Tax avoidance has been in the headlines a lot in the past few months. It all kicked off with Jimmy Carr and the K2 scheme, but the media is now focussing on the big stuff; those companies which dodge tax and unfairly hold on to millions of extra pounds. The fact that businesses are avoiding tax should not be surprising. After all, they are there to make as much money as possible. However this is clearly immoral and people are not happy. So now the government have decided to “get tough”.
The latest announcement from the government is an examination into sham nominee directors, following an investigation by the BBC’s Panorama, the Guardian and the International Consortium of Investigative Journalism. These sham nominee directors pretend to control a company (often without even knowing anything about the business) while in reality another anonymous person is in charge. This essentially means that the anonymous person can secretly evade tax.
Vince Cable has promised to examine this problem and look at specific allegations. He warned “We are not complacent or naive. We recognise that there are individuals who will seek to abuse or evade”.
Such a scam is certainly worth tackling, but I can’t help feeling that the wider problems with the taxation system have been ignored. It’s worth pointing out that to have any director who is unaware of what their company is doing is already illegal. This “crackdown” is a reinforcement of an established rule.
Elsewhere, HMRC are targeting specific sectors where there is evidence that tax evasion is common, and sending suspected tax avoiders letters to warn them that they will be investigated. Once again it looks like action is, potentially, going to be taken, but that action does not address the fundamental problem.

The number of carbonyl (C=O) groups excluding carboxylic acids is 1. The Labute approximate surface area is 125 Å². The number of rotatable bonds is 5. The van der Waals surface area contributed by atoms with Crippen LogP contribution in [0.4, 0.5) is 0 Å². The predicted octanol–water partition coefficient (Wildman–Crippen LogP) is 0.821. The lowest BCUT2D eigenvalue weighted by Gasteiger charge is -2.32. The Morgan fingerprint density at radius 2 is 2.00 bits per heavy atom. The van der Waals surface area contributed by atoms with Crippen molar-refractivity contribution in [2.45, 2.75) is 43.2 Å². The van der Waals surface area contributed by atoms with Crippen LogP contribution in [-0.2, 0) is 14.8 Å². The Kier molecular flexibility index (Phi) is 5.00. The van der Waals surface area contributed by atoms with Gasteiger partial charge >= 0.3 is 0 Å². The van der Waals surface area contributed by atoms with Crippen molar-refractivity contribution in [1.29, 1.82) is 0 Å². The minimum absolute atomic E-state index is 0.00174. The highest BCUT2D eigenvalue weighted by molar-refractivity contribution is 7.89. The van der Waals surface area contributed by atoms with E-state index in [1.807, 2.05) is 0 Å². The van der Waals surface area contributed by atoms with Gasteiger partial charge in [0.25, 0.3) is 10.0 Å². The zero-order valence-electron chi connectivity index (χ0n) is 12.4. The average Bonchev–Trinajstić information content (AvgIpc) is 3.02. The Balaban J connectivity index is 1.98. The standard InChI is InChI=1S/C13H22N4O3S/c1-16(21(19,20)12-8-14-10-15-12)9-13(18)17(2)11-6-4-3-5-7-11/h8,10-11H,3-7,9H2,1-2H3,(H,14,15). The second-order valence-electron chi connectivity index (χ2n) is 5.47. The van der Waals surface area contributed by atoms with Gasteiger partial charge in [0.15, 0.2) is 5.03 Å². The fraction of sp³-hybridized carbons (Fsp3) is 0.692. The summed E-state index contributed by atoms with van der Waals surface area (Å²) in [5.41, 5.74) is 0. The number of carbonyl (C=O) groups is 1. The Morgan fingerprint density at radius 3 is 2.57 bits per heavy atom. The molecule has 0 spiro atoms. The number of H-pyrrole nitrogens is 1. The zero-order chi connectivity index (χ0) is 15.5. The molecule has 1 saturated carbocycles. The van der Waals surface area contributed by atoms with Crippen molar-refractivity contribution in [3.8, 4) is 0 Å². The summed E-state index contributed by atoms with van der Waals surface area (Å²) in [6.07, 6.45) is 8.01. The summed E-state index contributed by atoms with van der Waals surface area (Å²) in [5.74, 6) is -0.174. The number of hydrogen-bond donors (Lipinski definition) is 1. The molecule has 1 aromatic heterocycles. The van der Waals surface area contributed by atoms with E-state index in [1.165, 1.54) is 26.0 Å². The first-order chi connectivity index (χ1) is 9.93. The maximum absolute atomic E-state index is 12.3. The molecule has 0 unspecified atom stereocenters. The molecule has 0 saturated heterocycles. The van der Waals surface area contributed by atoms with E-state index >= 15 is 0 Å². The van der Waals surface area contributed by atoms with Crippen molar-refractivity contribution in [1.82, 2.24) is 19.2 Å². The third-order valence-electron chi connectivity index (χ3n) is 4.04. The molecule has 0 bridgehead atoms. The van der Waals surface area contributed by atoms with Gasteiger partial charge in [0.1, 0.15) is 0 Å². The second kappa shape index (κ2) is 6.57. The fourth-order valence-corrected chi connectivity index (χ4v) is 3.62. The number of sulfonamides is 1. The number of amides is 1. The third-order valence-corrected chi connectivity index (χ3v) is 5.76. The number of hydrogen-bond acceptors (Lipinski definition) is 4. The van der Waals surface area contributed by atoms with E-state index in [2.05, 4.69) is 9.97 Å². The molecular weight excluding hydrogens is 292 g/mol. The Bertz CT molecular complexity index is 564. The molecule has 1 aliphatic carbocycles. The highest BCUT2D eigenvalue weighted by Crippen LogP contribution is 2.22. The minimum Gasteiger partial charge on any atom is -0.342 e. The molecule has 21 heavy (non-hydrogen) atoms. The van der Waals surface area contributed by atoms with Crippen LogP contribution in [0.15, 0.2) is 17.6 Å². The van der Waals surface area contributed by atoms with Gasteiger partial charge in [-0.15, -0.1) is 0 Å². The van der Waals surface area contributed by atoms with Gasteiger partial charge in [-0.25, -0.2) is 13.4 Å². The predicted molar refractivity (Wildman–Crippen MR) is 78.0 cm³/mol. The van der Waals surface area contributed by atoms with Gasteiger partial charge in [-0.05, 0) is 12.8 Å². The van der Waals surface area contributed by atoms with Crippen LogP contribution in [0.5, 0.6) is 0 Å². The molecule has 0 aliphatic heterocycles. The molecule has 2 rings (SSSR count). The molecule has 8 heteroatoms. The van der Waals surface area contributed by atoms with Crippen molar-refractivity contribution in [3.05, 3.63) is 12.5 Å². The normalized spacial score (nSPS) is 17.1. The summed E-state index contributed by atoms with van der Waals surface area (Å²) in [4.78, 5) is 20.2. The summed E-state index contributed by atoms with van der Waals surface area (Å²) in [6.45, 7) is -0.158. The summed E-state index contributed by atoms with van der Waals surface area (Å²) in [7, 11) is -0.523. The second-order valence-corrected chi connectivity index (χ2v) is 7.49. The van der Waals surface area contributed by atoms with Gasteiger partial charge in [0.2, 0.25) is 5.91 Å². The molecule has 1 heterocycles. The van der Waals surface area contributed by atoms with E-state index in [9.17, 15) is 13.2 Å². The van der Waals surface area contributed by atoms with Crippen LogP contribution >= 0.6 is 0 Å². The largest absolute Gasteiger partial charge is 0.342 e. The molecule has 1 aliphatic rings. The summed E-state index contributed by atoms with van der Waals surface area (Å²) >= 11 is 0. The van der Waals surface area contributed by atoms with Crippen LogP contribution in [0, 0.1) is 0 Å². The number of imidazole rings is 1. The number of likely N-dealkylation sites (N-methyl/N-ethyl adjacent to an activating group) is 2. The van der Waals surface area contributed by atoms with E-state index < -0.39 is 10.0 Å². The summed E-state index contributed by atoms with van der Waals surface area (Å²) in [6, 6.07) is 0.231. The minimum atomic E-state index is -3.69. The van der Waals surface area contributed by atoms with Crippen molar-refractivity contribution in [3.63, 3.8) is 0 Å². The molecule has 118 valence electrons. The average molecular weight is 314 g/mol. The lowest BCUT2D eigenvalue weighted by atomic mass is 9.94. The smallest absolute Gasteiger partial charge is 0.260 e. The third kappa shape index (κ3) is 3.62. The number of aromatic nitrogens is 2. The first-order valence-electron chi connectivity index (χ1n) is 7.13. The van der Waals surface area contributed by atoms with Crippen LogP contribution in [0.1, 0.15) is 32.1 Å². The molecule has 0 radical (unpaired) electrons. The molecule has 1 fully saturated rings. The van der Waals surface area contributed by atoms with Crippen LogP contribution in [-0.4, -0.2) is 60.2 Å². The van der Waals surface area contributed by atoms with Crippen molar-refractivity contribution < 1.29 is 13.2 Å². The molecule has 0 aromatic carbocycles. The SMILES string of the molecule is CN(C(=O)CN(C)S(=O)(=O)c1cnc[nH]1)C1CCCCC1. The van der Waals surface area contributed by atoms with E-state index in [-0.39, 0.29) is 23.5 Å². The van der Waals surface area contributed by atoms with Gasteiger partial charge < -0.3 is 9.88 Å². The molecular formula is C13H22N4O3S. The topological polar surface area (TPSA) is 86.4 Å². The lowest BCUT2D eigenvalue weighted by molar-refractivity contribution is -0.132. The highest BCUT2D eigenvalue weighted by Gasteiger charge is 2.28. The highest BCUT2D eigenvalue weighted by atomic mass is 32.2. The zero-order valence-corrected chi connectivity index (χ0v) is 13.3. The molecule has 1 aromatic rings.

The taxation system is incredibly complex with a large amount of clauses and loopholes. If you have enough money to hire a clever person who can navigate their way around those complicated documents then you may well find a way to pay less tax. At the moment there seems to be a focus on punishing individuals or specific companies. This is certainly important, but the most important measures should be simplifying our taxation system, tightening laws, closing loopholes and giving no one an opportunity to avoid tax in the first place.
While Vince Cable has said he will review the role of nominee directors, at best this will result in one way to avoid tax being closed, with many other avenues which journalists have not yet spotted still available. If it really wants to sort out this mess, then the government needs to look thoroughly at the whole system and work out how to change the entire structure for the better.
That is not an easy task, and targeting individuals or specific high profile schemes would definitely be easier. But dealing with the whole problem would be far more worthwhile.